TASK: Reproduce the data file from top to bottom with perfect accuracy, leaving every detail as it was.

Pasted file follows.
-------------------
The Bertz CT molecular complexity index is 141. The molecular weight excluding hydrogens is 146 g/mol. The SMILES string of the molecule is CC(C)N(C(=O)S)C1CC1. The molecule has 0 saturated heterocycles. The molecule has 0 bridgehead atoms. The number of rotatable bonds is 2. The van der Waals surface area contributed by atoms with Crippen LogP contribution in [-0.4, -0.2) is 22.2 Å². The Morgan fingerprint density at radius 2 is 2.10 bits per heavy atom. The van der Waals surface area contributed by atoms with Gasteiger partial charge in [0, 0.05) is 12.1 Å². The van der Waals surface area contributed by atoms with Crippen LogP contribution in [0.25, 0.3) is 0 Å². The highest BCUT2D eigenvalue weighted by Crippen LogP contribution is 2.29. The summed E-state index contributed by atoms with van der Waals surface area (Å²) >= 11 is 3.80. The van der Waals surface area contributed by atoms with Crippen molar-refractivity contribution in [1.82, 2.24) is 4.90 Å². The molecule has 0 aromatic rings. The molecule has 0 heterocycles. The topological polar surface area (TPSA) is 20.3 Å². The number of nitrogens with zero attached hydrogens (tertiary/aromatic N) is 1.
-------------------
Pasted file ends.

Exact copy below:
The Bertz CT molecular complexity index is 141. The molecular weight excluding hydrogens is 146 g/mol. The SMILES string of the molecule is CC(C)N(C(=O)S)C1CC1. The molecule has 0 saturated heterocycles. The molecule has 0 bridgehead atoms. The number of rotatable bonds is 2. The van der Waals surface area contributed by atoms with Crippen LogP contribution in [-0.4, -0.2) is 22.2 Å². The Morgan fingerprint density at radius 2 is 2.10 bits per heavy atom. The van der Waals surface area contributed by atoms with Gasteiger partial charge in [0, 0.05) is 12.1 Å². The van der Waals surface area contributed by atoms with Crippen LogP contribution in [0.25, 0.3) is 0 Å². The highest BCUT2D eigenvalue weighted by Crippen LogP contribution is 2.29. The summed E-state index contributed by atoms with van der Waals surface area (Å²) >= 11 is 3.80. The van der Waals surface area contributed by atoms with Crippen molar-refractivity contribution in [1.82, 2.24) is 4.90 Å². The molecule has 0 aromatic rings. The molecule has 0 heterocycles. The topological polar surface area (TPSA) is 20.3 Å². The number of nitrogens with zero attached hydrogens (tertiary/aromatic N) is 1.